The theory of catastrophes is generally related to dynamical systems that explain the temporal dependence of certain quantities (such as the heartbeat) and the relationship of these systems with topology. Specifically, it focuses on certain types of “critical points” where the first derivative of a function and one or more higher derivatives are equal to zero.

According to David Darling, “Many mathematicians embarked on the study of catastrophe theory, which was for a time extraordinarily popular; but it never attained the success of chaos theory, because it failed to live up to its promise of useful predictions.

### Salvador Dali’s Tribute to René Thom

The research of René Thom was aimed at better understanding how ongoing actions (like regular and stable behavior in prisons or between two countries) might abruptly lead to a discontinuous change (mutiny or war).

He demonstrated how such phenomena might be expressed in the form of abstract mathematical surfaces, using names such as the butterfly or the dovetail. The final painting of Salvador Dali, Queue d’aronde (1983), took its inspiration from the theory of catastrophes. His painting Topological Removal of Europe: A Tribute to René Thom (1983) portrayed a fractured landscape, along with the equation that explained it.

## 1974 : The Rubik’s Cube

In 1974, the Rubik’s Cube was designed by the Hungarian Ernö Rubik (born in 1944); it was patented in 1975 and introduced to the Hungarian market in 1977. Nearly 10 million cubes were sold in Hungary by 1982, which was more than the country’s population. More than 100 million have been sold worldwide to date.

### The Rubik’s Cube Principle

The cube is a 3 x 3 x 3 set of smaller cubes that are colored so that the six sides of the cube itself have six distinct colors. Each of the 26 sub-cubes is connected in such a way that the six sides can be rotated. After mixing the six faces, the objective of the puzzle is to get a cube with a homogeneous color on each side.

There exists 43,252,003,274,489,856,000 different configurations of the cubes and only one of them matches the desired position.

### The Rubik’s Cube in a Few Figures

Using one cube for each of these positions, the entire surface of the Earth (including the oceans) would be covered about 250 times. To explore all the positions of the cube would require 250 light years. There are 1.0109 x 10^{38} possible combinations if you remove the colored stickers and replace them on different sides of the sub-cubes.

It is still not known what the minimum number of moves is required to solve the puzzle from an unknown starting position. Tomas Rokicki proved in 2008 that all positions of the cube could be solved in at most 22 moves.

One variant that was never on the shelves of toy stores is the four-dimensional version of the Rubik’s Cube, called the Rubik’s tesseract. Its total number of positions is 1,76 x 10^{120}. Supposing that the cube or tesseract changes position every second since the start of the universe, they would still be spinning today, but without all the possible configurations having been reviewed. Stay tuned for more of the history of mathematics!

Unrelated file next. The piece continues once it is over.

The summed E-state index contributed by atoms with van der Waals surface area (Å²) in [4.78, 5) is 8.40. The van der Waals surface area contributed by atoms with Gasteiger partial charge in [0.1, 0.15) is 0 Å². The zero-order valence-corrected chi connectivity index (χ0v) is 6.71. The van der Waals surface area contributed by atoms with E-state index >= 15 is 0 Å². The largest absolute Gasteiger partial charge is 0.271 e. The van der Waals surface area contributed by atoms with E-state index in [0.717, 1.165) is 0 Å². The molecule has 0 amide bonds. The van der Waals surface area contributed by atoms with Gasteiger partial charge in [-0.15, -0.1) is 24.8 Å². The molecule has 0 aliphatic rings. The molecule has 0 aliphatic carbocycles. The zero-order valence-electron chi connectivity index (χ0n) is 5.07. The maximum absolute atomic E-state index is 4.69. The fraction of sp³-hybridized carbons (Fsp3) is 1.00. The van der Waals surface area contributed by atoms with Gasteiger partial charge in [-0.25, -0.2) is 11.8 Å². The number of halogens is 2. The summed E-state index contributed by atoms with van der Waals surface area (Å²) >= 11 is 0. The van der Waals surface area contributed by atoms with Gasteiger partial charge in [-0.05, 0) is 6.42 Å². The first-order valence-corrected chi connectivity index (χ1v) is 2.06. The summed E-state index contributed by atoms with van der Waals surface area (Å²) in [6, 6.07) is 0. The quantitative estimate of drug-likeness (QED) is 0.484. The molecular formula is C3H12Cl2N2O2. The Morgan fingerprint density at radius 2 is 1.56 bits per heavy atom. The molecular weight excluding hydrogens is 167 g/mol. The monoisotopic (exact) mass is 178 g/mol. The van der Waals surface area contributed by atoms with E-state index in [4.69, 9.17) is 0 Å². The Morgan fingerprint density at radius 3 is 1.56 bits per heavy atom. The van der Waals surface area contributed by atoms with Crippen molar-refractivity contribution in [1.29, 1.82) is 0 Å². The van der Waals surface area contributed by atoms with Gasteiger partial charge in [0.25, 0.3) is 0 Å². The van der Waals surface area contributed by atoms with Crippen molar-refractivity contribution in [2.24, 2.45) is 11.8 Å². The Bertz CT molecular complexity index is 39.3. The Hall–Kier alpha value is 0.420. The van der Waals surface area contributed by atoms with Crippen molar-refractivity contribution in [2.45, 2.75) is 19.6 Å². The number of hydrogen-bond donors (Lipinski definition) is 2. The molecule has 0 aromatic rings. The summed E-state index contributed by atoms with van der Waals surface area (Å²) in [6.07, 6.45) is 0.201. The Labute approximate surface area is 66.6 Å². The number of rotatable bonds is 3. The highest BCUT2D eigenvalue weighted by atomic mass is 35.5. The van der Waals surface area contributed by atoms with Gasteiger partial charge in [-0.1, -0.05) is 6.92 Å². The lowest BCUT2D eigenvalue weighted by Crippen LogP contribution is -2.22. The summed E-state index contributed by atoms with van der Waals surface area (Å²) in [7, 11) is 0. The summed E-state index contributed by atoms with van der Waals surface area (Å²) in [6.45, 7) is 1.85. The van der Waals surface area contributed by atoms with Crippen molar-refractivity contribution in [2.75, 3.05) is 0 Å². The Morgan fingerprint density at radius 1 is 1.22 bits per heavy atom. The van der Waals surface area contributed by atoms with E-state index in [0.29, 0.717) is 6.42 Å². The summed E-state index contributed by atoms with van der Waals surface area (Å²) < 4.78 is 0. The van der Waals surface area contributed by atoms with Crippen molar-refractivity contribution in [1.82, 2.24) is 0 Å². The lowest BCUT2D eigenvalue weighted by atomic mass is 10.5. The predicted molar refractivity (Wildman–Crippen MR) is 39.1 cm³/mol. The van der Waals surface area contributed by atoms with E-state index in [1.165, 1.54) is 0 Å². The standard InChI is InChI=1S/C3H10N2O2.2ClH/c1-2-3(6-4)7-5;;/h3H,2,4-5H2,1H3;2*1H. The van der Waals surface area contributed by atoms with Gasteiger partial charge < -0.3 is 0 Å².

## 2002: NP-Completeness of Tetris

In 1985, Alexey Pajitnov invented Tetris, a very popular video puzzle game. American computer scientists measured the difficulty of the game in 2002 and demonstrated that it has similarities with the most complex problems in mathematics that have no easy solutions and instead require an exhaustive analysis to find optimal solutions.

### How the Tetris Game Works: The Principle of Tetris

As a piece descends from the top of the screen, Tetris allows the player to rotate it or move it sideways. The tiles have shapes called tetraminos, consisting of four squares joined together to form the letter L or another simple pattern. Once a piece reaches a location where it can land at the bottom of the screen, another piece starts to fall.

Once a row at the bottom of the screen is completely filled, it disappears and all upper rows move down one row. The game ends when a new piece is unable to move down because the screen is completely full. The goal of the player is to make the game last as long as possible in order to increase his score.

### The NP-Complete Problem

Erik D. Demaine (b. 1981), Susan Hohenberger (b. 1978) and David Liben-Nowell (b. 1977) investigated in 2002 a generalized version of the game in which the grid was made up of any number of squares in height and width.

What they found was that if they attempted to maximize the number of rows removed while playing a given sequence of pieces, then the game was NP-complete. (NP stands for “polynomial nondeterministic”). This class of problems, however, can be evaluated to determine if a solution is correct, which may actually take an infinitely long time to develop.

The classical example of an NP-complete problem is the salesman problem, in which the goal is to figure out the most efficient route to visit a very large number of cities. The challenge of these problems is that there is no shortcut or algorithm for a fast solution.